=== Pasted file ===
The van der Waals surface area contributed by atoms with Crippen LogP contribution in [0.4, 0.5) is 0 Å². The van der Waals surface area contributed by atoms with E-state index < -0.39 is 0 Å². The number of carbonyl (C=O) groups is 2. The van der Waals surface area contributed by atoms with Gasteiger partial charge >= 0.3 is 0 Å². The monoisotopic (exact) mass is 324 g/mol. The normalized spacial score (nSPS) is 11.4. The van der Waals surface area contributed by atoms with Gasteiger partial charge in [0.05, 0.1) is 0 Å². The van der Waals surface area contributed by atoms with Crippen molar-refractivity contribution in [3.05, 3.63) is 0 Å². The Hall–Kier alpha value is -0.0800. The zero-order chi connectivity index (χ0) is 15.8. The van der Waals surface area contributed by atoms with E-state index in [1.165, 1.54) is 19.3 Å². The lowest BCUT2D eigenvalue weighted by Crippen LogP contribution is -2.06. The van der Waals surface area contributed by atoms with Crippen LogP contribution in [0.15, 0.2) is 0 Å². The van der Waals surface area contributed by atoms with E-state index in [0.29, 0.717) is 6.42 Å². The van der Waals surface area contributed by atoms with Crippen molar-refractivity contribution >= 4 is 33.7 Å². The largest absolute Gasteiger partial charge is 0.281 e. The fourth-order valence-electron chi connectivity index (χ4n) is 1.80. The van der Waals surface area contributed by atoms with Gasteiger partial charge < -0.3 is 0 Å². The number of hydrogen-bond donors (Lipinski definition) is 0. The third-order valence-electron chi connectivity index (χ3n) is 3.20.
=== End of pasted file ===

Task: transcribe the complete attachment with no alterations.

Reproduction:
The van der Waals surface area contributed by atoms with Crippen LogP contribution in [0.4, 0.5) is 0 Å². The van der Waals surface area contributed by atoms with E-state index < -0.39 is 0 Å². The number of carbonyl (C=O) groups is 2. The van der Waals surface area contributed by atoms with Gasteiger partial charge >= 0.3 is 0 Å². The monoisotopic (exact) mass is 324 g/mol. The normalized spacial score (nSPS) is 11.4. The van der Waals surface area contributed by atoms with Gasteiger partial charge in [0.05, 0.1) is 0 Å². The van der Waals surface area contributed by atoms with Crippen molar-refractivity contribution in [3.05, 3.63) is 0 Å². The Hall–Kier alpha value is -0.0800. The zero-order chi connectivity index (χ0) is 15.8. The van der Waals surface area contributed by atoms with E-state index in [1.165, 1.54) is 19.3 Å². The lowest BCUT2D eigenvalue weighted by Crippen LogP contribution is -2.06. The van der Waals surface area contributed by atoms with Crippen LogP contribution in [0.15, 0.2) is 0 Å². The van der Waals surface area contributed by atoms with E-state index in [0.29, 0.717) is 6.42 Å². The van der Waals surface area contributed by atoms with Crippen molar-refractivity contribution >= 4 is 33.7 Å². The largest absolute Gasteiger partial charge is 0.281 e. The fourth-order valence-electron chi connectivity index (χ4n) is 1.80. The van der Waals surface area contributed by atoms with Gasteiger partial charge < -0.3 is 0 Å². The number of hydrogen-bond donors (Lipinski definition) is 0. The third-order valence-electron chi connectivity index (χ3n) is 3.20.